One thing most medical students have in common is that they will leave medical school with a considerable, if not daunting, amount of debt. Medical school tuition is an exceptional burden, ranging from around $10,000 per year for the cheapest public schools to over $46,000 per year for the most expensive private schools. The $10,000 price tag is not common though: the average debt for a medical student graduating from a public school is around $100,000, while the number rises to around $130,000 for private school graduates (the overall average according to the AMA is $130,571 in 2006, with 72% of graduates having at least $100,000 in loans and 86.6% carrying outsanding loans upon graduating). This, of course, does not include room and board expenses, transportation, books and supplies (e.g. $700 diagnostic sets, $100 stethoscopes, etc.), which brings the overall price tag to around $250,000 for four years. For some (myself included), this will be the first time that we will have to pay for our own education. Other students may still have to repay loans that financed their undergradute education. Some take a few years off before entering medical school in order to raise money for their education. A select few have the luck of being able to have their parents pay for their education, but unless they are extremely well-endowed, the cost of education is, at the very least, an uncomfortable thought that urges one to feel grateful.
People have lambasted and lamented the high cost of medical education for a variety of reasons, but for me, there is one problem that is much easier to see from the perspective of a medical student: the problem of entitlement.
Simply put, the more students have to pay for their education, the more to which they will feel entitled. At a time when the standing of physicians is under attack from many sides and public opinion varies considerably, a culture of entitlement is that last thing we need to foster in the next generation of physicians. Entitlement serves no useful purpose: it makes us impatient, callous, lacking in perception and perspective, and unfit to do our jobs.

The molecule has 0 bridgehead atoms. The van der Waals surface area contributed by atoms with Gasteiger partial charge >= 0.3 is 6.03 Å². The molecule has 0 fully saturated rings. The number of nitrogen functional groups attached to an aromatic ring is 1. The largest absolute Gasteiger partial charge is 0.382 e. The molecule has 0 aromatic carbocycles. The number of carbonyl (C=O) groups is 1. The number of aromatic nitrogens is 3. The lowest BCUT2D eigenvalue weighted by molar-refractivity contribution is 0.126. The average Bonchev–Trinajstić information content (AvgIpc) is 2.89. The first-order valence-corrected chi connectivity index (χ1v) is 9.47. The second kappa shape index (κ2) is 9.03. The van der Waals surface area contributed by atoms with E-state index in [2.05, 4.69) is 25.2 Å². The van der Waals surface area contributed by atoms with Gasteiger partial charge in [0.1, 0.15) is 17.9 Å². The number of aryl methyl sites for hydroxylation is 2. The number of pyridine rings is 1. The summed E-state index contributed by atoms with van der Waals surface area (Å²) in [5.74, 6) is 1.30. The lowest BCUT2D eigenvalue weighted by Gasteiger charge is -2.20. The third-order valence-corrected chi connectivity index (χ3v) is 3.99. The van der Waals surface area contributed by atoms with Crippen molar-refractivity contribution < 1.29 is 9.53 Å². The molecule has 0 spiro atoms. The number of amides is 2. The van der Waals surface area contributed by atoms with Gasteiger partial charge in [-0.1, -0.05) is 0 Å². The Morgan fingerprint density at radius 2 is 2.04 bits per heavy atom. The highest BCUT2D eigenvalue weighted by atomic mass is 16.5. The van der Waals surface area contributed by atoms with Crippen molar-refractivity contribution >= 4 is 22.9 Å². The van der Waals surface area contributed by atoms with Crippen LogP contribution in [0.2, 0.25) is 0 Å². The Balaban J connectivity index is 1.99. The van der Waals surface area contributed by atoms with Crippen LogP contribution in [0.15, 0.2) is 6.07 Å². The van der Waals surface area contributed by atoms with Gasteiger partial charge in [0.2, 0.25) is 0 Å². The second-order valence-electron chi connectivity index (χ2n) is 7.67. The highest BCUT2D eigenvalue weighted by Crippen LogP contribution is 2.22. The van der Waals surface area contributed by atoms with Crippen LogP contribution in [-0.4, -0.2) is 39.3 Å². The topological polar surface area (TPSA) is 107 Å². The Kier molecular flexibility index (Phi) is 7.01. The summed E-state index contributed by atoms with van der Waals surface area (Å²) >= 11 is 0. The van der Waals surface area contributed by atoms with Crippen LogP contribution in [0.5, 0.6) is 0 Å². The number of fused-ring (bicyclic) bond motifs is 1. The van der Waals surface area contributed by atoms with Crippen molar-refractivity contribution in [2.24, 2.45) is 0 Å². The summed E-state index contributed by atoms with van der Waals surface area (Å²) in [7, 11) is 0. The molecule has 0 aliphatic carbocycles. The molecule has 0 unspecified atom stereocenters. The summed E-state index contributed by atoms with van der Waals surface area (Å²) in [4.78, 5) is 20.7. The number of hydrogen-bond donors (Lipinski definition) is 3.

What do we feel entitled to? Some desires seem reasonable and natural: for the price we’re paying, we should expect to receive a top-notch medical education from experts in the field. We expect to have good resources that come with reasonable convenience: maybe not served to us on a silver spoon, but at least accessible without a gargantuan effort.
But there are also some expectations that are not as reasonable. We should not expect that our instructors are only there to teach us and have the time to attend to all of our needs. We should not feel entitled to common study spaces and get angry when someone else actually uses them (i.e. the amount of times I’ve heard people rant at a pile of books or a backpack…). We should not feel that we are all-important, or that our clubs, causes, and purposes exceed all others in priority. We should not expect to automatically receive respect and deference from house staff as medical students. We should not believe that, as medical students with great burdens on our backs, that it is acceptable for us to forget common courtesy. Or that our burdens exclude us from the duties of being a good person: to reach out to others, to be tolerant, to be patient and understanding.
The great weight of growing responsibility that comes with medical training has a variety of effects on people. The majority of medical students are humbled, to some degree, by the experience: we feel grateful to the people who have helped make our training possible, and we feel duty and responsibility to the people who need us. We complain little, or if we do, in private and with humor or a shrug of the shoulders. However, some students react in the opposite way: they see their medical training as a route to ascension, an expensive, difficult process that will make them something greater and stronger. Given the investment and the sacrifices they are making, it seems natural that everyone else should try and make the process as easy as possible for them: give me convenience, give me respect, give me a break. I am trying to do some good, I am holier than thou, I am the one with the quarter-million-dollar debt, and still you don’t respect me and my efforts?
To my fellow medical students, I ask of you: find some strength within you and be patient. Our path will not become any easier as time goes along.
This does not preclude you from being an advocate for change: it’s all about a change in attitude and approach. Instead of feeling entitled and making demands, step back, assess the situation, and think of solutions of mutual benefit and contribution. Be willing to meet the other party halfway.
Better to light one candle than to curse the darkness.